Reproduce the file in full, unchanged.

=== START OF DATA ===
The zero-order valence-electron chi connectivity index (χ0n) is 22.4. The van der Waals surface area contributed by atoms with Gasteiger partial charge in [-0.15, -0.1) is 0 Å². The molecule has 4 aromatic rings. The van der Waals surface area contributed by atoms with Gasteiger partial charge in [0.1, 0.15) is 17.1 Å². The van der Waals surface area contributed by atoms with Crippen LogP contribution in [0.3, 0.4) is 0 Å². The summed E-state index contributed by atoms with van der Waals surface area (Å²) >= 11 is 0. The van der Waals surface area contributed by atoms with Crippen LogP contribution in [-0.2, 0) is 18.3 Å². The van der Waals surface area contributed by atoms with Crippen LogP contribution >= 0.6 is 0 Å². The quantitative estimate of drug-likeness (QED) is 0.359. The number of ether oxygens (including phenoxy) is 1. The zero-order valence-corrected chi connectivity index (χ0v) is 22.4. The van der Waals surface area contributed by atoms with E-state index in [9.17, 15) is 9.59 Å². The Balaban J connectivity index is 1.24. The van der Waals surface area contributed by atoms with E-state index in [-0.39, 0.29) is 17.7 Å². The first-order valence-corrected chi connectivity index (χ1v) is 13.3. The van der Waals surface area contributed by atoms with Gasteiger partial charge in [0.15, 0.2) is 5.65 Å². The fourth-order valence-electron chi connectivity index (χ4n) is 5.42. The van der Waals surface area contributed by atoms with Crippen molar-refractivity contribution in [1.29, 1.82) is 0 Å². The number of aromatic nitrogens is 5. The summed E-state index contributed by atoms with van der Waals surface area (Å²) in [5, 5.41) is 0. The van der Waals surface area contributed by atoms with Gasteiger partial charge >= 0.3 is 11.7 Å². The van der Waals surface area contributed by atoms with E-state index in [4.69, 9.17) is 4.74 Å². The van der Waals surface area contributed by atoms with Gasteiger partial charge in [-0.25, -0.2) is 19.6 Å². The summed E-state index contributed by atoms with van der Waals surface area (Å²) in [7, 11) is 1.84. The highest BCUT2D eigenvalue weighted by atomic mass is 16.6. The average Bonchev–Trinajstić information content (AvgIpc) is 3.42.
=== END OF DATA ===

The zero-order valence-electron chi connectivity index (χ0n) is 22.4. The van der Waals surface area contributed by atoms with Gasteiger partial charge in [-0.15, -0.1) is 0 Å². The molecule has 4 aromatic rings. The van der Waals surface area contributed by atoms with Gasteiger partial charge in [0.1, 0.15) is 17.1 Å². The van der Waals surface area contributed by atoms with Crippen LogP contribution in [0.3, 0.4) is 0 Å². The summed E-state index contributed by atoms with van der Waals surface area (Å²) >= 11 is 0. The van der Waals surface area contributed by atoms with Crippen LogP contribution in [-0.2, 0) is 18.3 Å². The van der Waals surface area contributed by atoms with Crippen LogP contribution >= 0.6 is 0 Å². The quantitative estimate of drug-likeness (QED) is 0.359. The number of ether oxygens (including phenoxy) is 1. The zero-order valence-corrected chi connectivity index (χ0v) is 22.4. The van der Waals surface area contributed by atoms with E-state index in [9.17, 15) is 9.59 Å². The Balaban J connectivity index is 1.24. The van der Waals surface area contributed by atoms with E-state index in [-0.39, 0.29) is 17.7 Å². The first-order valence-corrected chi connectivity index (χ1v) is 13.3. The van der Waals surface area contributed by atoms with Gasteiger partial charge in [0.15, 0.2) is 5.65 Å². The fourth-order valence-electron chi connectivity index (χ4n) is 5.42. The van der Waals surface area contributed by atoms with Crippen molar-refractivity contribution in [1.29, 1.82) is 0 Å². The number of aromatic nitrogens is 5. The summed E-state index contributed by atoms with van der Waals surface area (Å²) in [5, 5.41) is 0. The van der Waals surface area contributed by atoms with Gasteiger partial charge >= 0.3 is 11.7 Å². The van der Waals surface area contributed by atoms with E-state index in [4.69, 9.17) is 4.74 Å². The van der Waals surface area contributed by atoms with Gasteiger partial charge in [-0.25, -0.2) is 19.6 Å². The summed E-state index contributed by atoms with van der Waals surface area (Å²) in [7, 11) is 1.84. The highest BCUT2D eigenvalue weighted by atomic mass is 16.6. The average Bonchev–Trinajstić information content (AvgIpc) is 3.42.